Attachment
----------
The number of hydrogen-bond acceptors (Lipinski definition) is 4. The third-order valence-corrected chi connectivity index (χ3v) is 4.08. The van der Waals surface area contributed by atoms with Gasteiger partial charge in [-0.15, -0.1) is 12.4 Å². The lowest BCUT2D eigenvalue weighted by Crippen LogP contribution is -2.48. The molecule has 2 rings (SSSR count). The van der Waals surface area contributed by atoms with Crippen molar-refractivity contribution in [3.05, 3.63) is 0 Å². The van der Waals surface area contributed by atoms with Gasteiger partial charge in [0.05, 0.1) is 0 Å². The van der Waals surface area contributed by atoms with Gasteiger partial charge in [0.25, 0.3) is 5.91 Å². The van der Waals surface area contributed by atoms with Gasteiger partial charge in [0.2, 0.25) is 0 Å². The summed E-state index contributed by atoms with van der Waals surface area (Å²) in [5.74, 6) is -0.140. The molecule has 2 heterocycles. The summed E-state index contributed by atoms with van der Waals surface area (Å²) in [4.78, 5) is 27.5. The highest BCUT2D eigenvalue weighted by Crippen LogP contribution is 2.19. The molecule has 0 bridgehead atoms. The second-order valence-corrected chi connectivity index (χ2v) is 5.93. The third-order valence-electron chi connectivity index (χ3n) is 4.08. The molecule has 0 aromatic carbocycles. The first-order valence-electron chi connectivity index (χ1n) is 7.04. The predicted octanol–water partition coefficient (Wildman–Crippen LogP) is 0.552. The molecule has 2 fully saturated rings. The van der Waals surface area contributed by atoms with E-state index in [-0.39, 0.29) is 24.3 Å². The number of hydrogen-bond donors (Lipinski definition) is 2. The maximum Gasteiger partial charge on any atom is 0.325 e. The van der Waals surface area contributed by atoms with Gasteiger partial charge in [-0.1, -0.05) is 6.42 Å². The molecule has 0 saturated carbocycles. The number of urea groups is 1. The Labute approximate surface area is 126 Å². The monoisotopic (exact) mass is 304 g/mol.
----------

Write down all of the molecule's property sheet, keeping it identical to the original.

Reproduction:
The number of hydrogen-bond acceptors (Lipinski definition) is 4. The third-order valence-corrected chi connectivity index (χ3v) is 4.08. The van der Waals surface area contributed by atoms with Gasteiger partial charge in [-0.15, -0.1) is 12.4 Å². The lowest BCUT2D eigenvalue weighted by Crippen LogP contribution is -2.48. The molecule has 2 rings (SSSR count). The van der Waals surface area contributed by atoms with Crippen molar-refractivity contribution in [3.05, 3.63) is 0 Å². The van der Waals surface area contributed by atoms with Gasteiger partial charge in [0.05, 0.1) is 0 Å². The van der Waals surface area contributed by atoms with Gasteiger partial charge in [0.25, 0.3) is 5.91 Å². The van der Waals surface area contributed by atoms with Gasteiger partial charge in [0.2, 0.25) is 0 Å². The summed E-state index contributed by atoms with van der Waals surface area (Å²) in [5.74, 6) is -0.140. The molecule has 2 heterocycles. The summed E-state index contributed by atoms with van der Waals surface area (Å²) in [4.78, 5) is 27.5. The highest BCUT2D eigenvalue weighted by Crippen LogP contribution is 2.19. The molecule has 0 bridgehead atoms. The second-order valence-corrected chi connectivity index (χ2v) is 5.93. The third-order valence-electron chi connectivity index (χ3n) is 4.08. The molecule has 0 aromatic carbocycles. The first-order valence-electron chi connectivity index (χ1n) is 7.04. The predicted octanol–water partition coefficient (Wildman–Crippen LogP) is 0.552. The molecule has 2 fully saturated rings. The van der Waals surface area contributed by atoms with E-state index in [-0.39, 0.29) is 24.3 Å². The number of hydrogen-bond donors (Lipinski definition) is 2. The maximum Gasteiger partial charge on any atom is 0.325 e. The van der Waals surface area contributed by atoms with Gasteiger partial charge in [-0.1, -0.05) is 6.42 Å². The molecule has 0 saturated carbocycles. The number of urea groups is 1. The Labute approximate surface area is 126 Å². The monoisotopic (exact) mass is 304 g/mol.